All you have to do is open an issue of Wired or ask your 13 year old how Google works to realize that, in fact, HR and recruiting aren't just behind the curve when it comes to technology adoption; they pretty much destroy the curve. In fact, for whatever reason, this industry and function are largely laggards of even the most casual consumer tech users.
it's not that HR and recruiting professionals don't know how to use technology, and in most cases, they don't inherently fear or avoid it. In fact, many have their professional processes and daily workflow inexorably intertwined with inordinately complex, incredibly powerful enterprise grade systems.
Almost every HCM System, not to mention advanced functionality on mainstays like Excel, require an incredible amount of training, hands-on experience and countless calls to product support when performing anything but the most basic of functions.
Running a search in an on-premise version of SAP or Oracle makes coding on Ruby seem fairly simple by comparison, but, of course, getting that perspective requires a willingness to actually look at the bigger tech picture, something that, for some reason, too many HR & recruiting professionals seem loathe to do.
Instead of looking to stay on the cutting edge by actively identifying, experimentation or testing tools which might make their jobs easier, however, too many practitioners would rather rely on the same cumbersome system which, while familiar, actually hinder efficiency and efficacy and overall productivity.
On the one hand, the very high threshold for outdated, obsolete or onerous technology in HR is understandable; it not only gives the illusion of job security ("who else could figure this system out?") but also of job complexity. The specialized technical expertise and system experience required for simple tasks like sending benefits information or tracking vacation days seem to hide the secret every HR pro knows, but almost none will openly admit: their jobs are not only ridiculously easy (with some exceptions), but also largely superfluous.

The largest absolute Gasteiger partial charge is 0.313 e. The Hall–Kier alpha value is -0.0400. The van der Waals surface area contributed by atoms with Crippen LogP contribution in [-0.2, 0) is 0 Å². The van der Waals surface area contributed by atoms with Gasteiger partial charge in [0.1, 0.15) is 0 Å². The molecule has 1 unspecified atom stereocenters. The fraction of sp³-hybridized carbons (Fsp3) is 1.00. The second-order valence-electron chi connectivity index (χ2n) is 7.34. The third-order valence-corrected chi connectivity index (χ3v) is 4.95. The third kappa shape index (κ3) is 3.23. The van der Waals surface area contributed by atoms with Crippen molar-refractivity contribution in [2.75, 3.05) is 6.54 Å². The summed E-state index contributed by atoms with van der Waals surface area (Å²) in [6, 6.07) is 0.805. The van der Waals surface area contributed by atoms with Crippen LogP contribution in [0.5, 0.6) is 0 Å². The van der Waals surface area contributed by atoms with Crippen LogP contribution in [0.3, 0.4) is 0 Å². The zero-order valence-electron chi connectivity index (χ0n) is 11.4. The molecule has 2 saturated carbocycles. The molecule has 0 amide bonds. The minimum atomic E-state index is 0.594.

Unfortunately, when you're also one of the primary arbiters of workforce planning and strategy, there are few incentives for retraining, redeveloping or redeploying obsolete, overpriced workers. Which is why recruiters are always the first ones to get fired, frankly, and also why third party recruiters and sourcers, whose professional livelihoods depend on actually putting up results instead of policing policy, seem further ahead of the tech adoption curve than almost any other HR function.
It's funny so much of the conversation around talent supply and demand centers around this erroneous idea of qualified tech candidates being some sort of critically endangered species that might not be around for much longer, and that employers should horde programmers the way Doomsday Preppers stock up on canned meat.
But there's no tech apocalypse on the horizon.
It's just that if you don't know anything about technology, then you have no way to know that your vendor, "influencers" or agency is more or less using this invented phenomenon of disappearing tech talent to create fear, which makes selling shitty software and specious services infinitely easier.
It's not that tech talent isn't out there, it's just that they don't want to be found by recruiters. If you're working with interesting tech, offer the chance to participate on innovative projects and have a good reputation on those parts of the internet recruiters don't even know exists (Silkroad ain't an HCM system to everyone), then good news is, tech talent will find you.